Written by btwood2 on 06 Aug, 2006
If you only have one day at Lassen, take the 35-mile scenic drive through the park on Highway 89. Frequent stops and short walks on interpretive trails will give you a taste of this park, but will have you longing for a more extended…Read More
If you only have one day at Lassen, take the 35-mile scenic drive through the park on Highway 89. Frequent stops and short walks on interpretive trails will give you a taste of this park, but will have you longing for a more extended stay. We were lucky to be at Lassen for a week, and took the better part of one day to explore Highway 89 within Lassen from north to south, but the drive can be taken either way.
A mile beyond the northwest entrance station, stop at Loomis Museum/Visitor Center to view the historic buildings, displays, and film about the park. The Road Guide to Lassen Volcanic National Park mentioned in the park brochure was not available during our visit, as it is currently (July 2006) being revised. If time permits, wander out to nearby Reflection Lake (north of the road) or Manzanita Lake (south of the road) and head for the northwest shore for superlative views of Mt. Lassen.
Hot Rock and the Devastated Area can be viewed from pullouts and a short trail. Loomis Hot Rock is a large granite boulder that was carried down in a 1915 mudflow. It stayed too hot to touch for days. Mt. Lassen’s pyroclastic flow and thick ashes of the "Great Explosion" of May 22, 1915 completely denuded the Devastated Area’s forest cover. Ninety-one years later, natural re-vegetation is well underway. Higher elevation conifers grow here along with those appropriate to this level, as their seeds were carried down in the lava and mud flows.
Hat Creek and Hat Lake: The Atsuwegi Indians were also called "Hat Creek Indians", fishing, hunting, and gathering food in the rugged country along this creek. Their name for Mt. Lassen is Wikuhirdiki. Yana and Yahi Indians lived along tributaries of the Sacramento River, in the foothills, stretching to western regions of the park. The Yana, no longer existing, called Mt. Lassen Waganupa, considered to be the center of the world and creation. Mountain Maidu populated the area south of Mt. Lassen; their name for Mt. Lassen was Kohm Yah-Mah-Nee, "snowy mountain". This Maidu name was chosen for Lassen’s new visitor center, which will be built at the southwest entrance during the next two years.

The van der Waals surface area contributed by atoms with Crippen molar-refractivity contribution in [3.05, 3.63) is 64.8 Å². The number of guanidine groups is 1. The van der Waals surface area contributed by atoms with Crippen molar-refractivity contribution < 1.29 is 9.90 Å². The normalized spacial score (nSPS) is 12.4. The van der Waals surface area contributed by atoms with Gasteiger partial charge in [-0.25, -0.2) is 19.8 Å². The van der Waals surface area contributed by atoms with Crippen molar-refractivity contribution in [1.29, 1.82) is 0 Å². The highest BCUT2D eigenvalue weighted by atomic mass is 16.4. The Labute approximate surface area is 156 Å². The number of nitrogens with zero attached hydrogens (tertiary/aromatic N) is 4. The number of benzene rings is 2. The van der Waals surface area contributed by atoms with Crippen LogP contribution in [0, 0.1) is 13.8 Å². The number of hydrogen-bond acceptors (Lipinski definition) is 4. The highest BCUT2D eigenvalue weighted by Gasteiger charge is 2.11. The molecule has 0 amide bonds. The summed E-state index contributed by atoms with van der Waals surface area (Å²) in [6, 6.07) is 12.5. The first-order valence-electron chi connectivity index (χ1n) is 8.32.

Past lushly green Dersch Meadows, the road climbs to Summit Lake, 7000 feet elevation. A trailhead to a network of backcountry trails is found here, as well as two campgrounds, one on the north shore, another on the south. Both were still closed when we left Lassen on July 13th, but were about to open. As the road continues its climb, patches of snow give way to thicker snowdrifts on both sides of the road. We pull over to enjoy the view of Kings Creek meandering through snowy Upper Meadow, with glaciated Reading Peak in the background.
Soon we’re viewing creek and meadow from high above, and the snow banks lining the road are now more than twice as high as our car. Above us on the mountainsides, tips of young hemlock are barely poking through the deep drifts. Less than a week ago, we were broiling in the Central Valley at well over 100 degrees, and this coolness is wonderfully refreshing.
We almost miss the turnoff to the Lassen Peak trailhead parking lot because the snow’s so high. But we turn in and find a flurry of activity. Tourists are gaping at huge snow-removing machinery being operated by park staff. At first it appears they’re just digging away at one portion of the massive snow bank on one edge of the parking lot. We’re amazed as bit by bit the front of a dark brown vault toilet hut is slowly and carefully revealed. Kids are frolicking in the snow that covers the start of the trail up Lassen Peak. The parking lot is glistening black with rivulets from the melting snow.